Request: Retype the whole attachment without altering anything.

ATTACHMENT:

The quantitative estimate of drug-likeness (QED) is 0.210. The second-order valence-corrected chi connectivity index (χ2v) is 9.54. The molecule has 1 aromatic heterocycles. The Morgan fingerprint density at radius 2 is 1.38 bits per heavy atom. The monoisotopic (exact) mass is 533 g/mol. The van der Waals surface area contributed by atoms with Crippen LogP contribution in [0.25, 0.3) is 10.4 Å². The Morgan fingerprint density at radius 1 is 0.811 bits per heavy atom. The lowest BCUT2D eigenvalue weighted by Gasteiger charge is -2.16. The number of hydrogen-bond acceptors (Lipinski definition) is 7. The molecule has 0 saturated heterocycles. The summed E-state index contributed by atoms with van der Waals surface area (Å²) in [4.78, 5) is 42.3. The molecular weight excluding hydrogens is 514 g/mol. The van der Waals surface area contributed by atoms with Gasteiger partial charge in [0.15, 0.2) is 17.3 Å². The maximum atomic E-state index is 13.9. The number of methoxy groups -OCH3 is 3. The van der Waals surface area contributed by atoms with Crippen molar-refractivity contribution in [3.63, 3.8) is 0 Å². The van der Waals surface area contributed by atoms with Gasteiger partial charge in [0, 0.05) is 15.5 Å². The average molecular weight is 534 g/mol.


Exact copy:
The quantitative estimate of drug-likeness (QED) is 0.210. The second-order valence-corrected chi connectivity index (χ2v) is 9.54. The molecule has 1 aromatic heterocycles. The Morgan fingerprint density at radius 2 is 1.38 bits per heavy atom. The monoisotopic (exact) mass is 533 g/mol. The van der Waals surface area contributed by atoms with Crippen LogP contribution in [0.25, 0.3) is 10.4 Å². The Morgan fingerprint density at radius 1 is 0.811 bits per heavy atom. The lowest BCUT2D eigenvalue weighted by Gasteiger charge is -2.16. The number of hydrogen-bond acceptors (Lipinski definition) is 7. The molecule has 0 saturated heterocycles. The summed E-state index contributed by atoms with van der Waals surface area (Å²) in [4.78, 5) is 42.3. The molecular weight excluding hydrogens is 514 g/mol. The van der Waals surface area contributed by atoms with Gasteiger partial charge in [0.15, 0.2) is 17.3 Å². The maximum atomic E-state index is 13.9. The number of methoxy groups -OCH3 is 3. The van der Waals surface area contributed by atoms with Crippen molar-refractivity contribution in [3.63, 3.8) is 0 Å². The van der Waals surface area contributed by atoms with Gasteiger partial charge in [0, 0.05) is 15.5 Å². The average molecular weight is 534 g/mol.